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Path cleared to bring sanctions law cases

An appeals court’s decision Thursday against temporarily putting on hold Arizona’s employer sanctions law clears the way for prosecutors to begin bringing cases against businesses that knowingly hire illegal immigrants.

The 9th U.S. Circuit Court of Appeals denied an injunction request made by business groups that are challenging the law and appealing a lower court’s decision that upheld the law. The groups sought to block the law while their case was under appeal.

“This removes what may have been a potential obstacle,” said Roger Hall, an attorney representing 10 of Arizona’s 15 county prosecutors in the case.

The law, intended to weaken the economic incentive for immigrants to sneak across the border, took effect Jan. 1 but prosecutors agreed to not file any cases before March 1 to allow enough time for lawyers to file appeals.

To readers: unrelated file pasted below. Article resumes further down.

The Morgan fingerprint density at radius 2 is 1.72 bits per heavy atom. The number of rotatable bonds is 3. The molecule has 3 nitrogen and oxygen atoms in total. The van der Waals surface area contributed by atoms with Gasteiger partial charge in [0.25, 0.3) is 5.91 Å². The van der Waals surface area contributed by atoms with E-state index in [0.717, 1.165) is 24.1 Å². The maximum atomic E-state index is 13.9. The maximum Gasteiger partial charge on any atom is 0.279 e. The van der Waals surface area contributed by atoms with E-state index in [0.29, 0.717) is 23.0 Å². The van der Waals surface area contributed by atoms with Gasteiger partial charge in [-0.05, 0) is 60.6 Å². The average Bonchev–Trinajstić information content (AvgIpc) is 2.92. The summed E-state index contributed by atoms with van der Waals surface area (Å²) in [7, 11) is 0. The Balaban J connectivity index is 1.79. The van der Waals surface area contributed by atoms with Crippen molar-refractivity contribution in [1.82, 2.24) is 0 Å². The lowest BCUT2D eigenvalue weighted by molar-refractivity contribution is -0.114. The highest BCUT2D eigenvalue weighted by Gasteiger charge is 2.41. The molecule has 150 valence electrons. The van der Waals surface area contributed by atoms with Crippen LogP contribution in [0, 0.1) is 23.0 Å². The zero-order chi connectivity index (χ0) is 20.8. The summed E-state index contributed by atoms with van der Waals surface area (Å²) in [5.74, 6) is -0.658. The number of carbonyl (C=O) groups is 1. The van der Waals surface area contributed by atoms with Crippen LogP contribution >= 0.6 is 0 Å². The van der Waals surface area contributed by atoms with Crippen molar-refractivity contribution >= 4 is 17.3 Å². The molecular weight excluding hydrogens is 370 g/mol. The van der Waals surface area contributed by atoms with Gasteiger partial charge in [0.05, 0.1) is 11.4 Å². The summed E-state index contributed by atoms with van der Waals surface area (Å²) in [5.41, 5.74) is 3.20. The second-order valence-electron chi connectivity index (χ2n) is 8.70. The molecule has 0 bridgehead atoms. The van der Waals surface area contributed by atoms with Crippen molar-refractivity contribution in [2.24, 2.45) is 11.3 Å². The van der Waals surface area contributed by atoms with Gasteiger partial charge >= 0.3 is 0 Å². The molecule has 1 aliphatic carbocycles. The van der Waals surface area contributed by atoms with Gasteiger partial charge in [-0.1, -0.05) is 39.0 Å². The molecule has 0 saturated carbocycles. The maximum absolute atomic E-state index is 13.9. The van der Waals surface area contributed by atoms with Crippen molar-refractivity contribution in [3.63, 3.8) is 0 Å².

It prohibits businesses from knowingly hiring illegal immigrants and suspends or revokes business licenses for violators.

Thursday’s decision was the latest in a steady stream of setbacks dealt to the business groups in federal courts, where the challenge was filed.

Julie Pace, an attorney for the groups, said it was possible that employers who face enforcement cases could file challenges to specific elements of the law in state court, such as whether it applies to only new hires or all workers on the payroll.

A decision from the federal appeals court could come by late summer or early fall, Pace said.

Foes of the law said the new rules will burden employers, poison Arizona’s business climate and crackdowns on such hirings are the sole responsibility of the federal government.

Supporters said state punishments were needed because the federal government hasn’t adequately enforced a federal law that already prohibits employers from knowingly hiring illegal immigrants.

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